• recent internal bleeding (within 2 to 4 weeks);
  • history of chronic, severe, and poorly controlled hypertension;
  • severe uncontrolled hypertension on presentation (systolic blood pressure >180 mm Hg or diastolic blood pressure >110 mm Hg);
  • dementia;
  • remote (>3 months) ischemic stroke; and
  • major surgery within 3 weeks.
Would you offer this patient thrombolysis?

The correct answer is probably "yes". According to the 2011 AHA statement, "Recent surgery, depending on the territory involved, and minor injuries, including minor head trauma due to syncope, are not necessarily barriers to fibrinolysis"

What is the evidence and society recommendations for the use of thrombolysis in this patient?
  • Thrombolysis is seen as a mandatory first-line step in the treatment of massive PE. 
  • However, this is based on rather poor evidence.
  • Originally the guidelines were formed on the basis of only one study. The first randomised trial for thrombolysis in massive PE comes from 1995, and was performed in a group of only 8 patients. All 4 patients receiving thrombolysis had survived without pulmonary hypertension at 2 years follow-up; whereas all the heparin-treated patients had died.
  • Thrombolysis appears to reduce mortality by 55% according to a 2004 meta-analysis (including data from 748 patients). This meta-analysis (Wan et al, 2004) contained a small sub-group (n = 154) of haemodynamically unstable PE patients, and within this small subgroup thrombolytic therapy reduced the risk of their composite endpoint of death and recurrent PE (from 19% to 9%). On the basis of this, all current guidelines seem to recommend thrombolysis for haemodynamically unstable massive PE.
What is the timeframe within which thrombolysis is expected to be effective?
  • Greatest benefit is seen when it is given within 48 hours; however some benefit is still seen even when it is given as late as 6-14 days after the acute event.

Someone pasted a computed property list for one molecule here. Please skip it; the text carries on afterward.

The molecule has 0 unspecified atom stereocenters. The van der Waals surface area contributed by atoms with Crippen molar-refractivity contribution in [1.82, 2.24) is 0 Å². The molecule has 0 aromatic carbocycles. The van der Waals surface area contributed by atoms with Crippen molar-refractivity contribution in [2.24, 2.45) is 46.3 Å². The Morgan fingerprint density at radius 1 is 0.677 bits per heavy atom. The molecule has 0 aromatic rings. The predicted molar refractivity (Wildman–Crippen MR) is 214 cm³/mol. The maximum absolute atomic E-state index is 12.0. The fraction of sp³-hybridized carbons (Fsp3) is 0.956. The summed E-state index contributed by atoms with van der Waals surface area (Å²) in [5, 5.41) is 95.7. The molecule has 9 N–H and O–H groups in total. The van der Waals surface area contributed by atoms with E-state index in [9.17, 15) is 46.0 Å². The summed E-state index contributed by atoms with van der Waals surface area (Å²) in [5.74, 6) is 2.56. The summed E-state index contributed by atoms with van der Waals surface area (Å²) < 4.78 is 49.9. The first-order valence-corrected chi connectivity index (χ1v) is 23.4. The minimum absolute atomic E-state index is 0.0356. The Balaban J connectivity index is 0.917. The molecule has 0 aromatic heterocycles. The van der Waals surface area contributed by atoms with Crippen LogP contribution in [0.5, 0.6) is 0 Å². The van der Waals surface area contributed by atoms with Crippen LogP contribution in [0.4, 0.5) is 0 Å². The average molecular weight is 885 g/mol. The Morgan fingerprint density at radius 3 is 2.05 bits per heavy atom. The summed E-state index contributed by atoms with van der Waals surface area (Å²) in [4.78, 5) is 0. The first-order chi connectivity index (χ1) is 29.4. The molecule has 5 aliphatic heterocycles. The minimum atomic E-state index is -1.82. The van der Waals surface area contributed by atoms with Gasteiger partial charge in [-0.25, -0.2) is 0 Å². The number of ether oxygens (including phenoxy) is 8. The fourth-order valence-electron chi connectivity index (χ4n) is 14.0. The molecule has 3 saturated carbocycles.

• Most patients respond within 36 hours
  • The haemodynamic benefits of thrombolysis are confined to the first few days after the treatment  (at one week after treatment the benefits are no longer apparent).
The patient's family ask about the risk of complications from thrombolysis. What are the risks you would like to discuss with them?

Bleeding would be the major risk.

  • In the a 2004 meta-analysis, it was found that in comparison to heparin alone thrombolysis doubles the risk of major bleeding from 12% to 22% (which makes some sort of perverse sense, as it tends to halve PE-associated mortality).
  • Real-world registry data suggests that this risk of bleeding is probably underestimated by clinical trial data, given how spotlessly perfect their patient selection is (whereas at the coalface, in the ED and ICU, a fair few patients are retrospectively, posthumously, discovered to have had some contraindication to thrombolysis).
  • This 
  • In short, the risk of death from bleeding is significant, and should be presented to the patient and family as a real possibility.
What alternatives could you present to the family? What would be the advantages and disadvantages of these alternatives?

Catheter-based interventions are possible, but the patient is too unstable to undergo a prolonged interventional radiology procedure. These might include:

  • Aspiration thrombectomy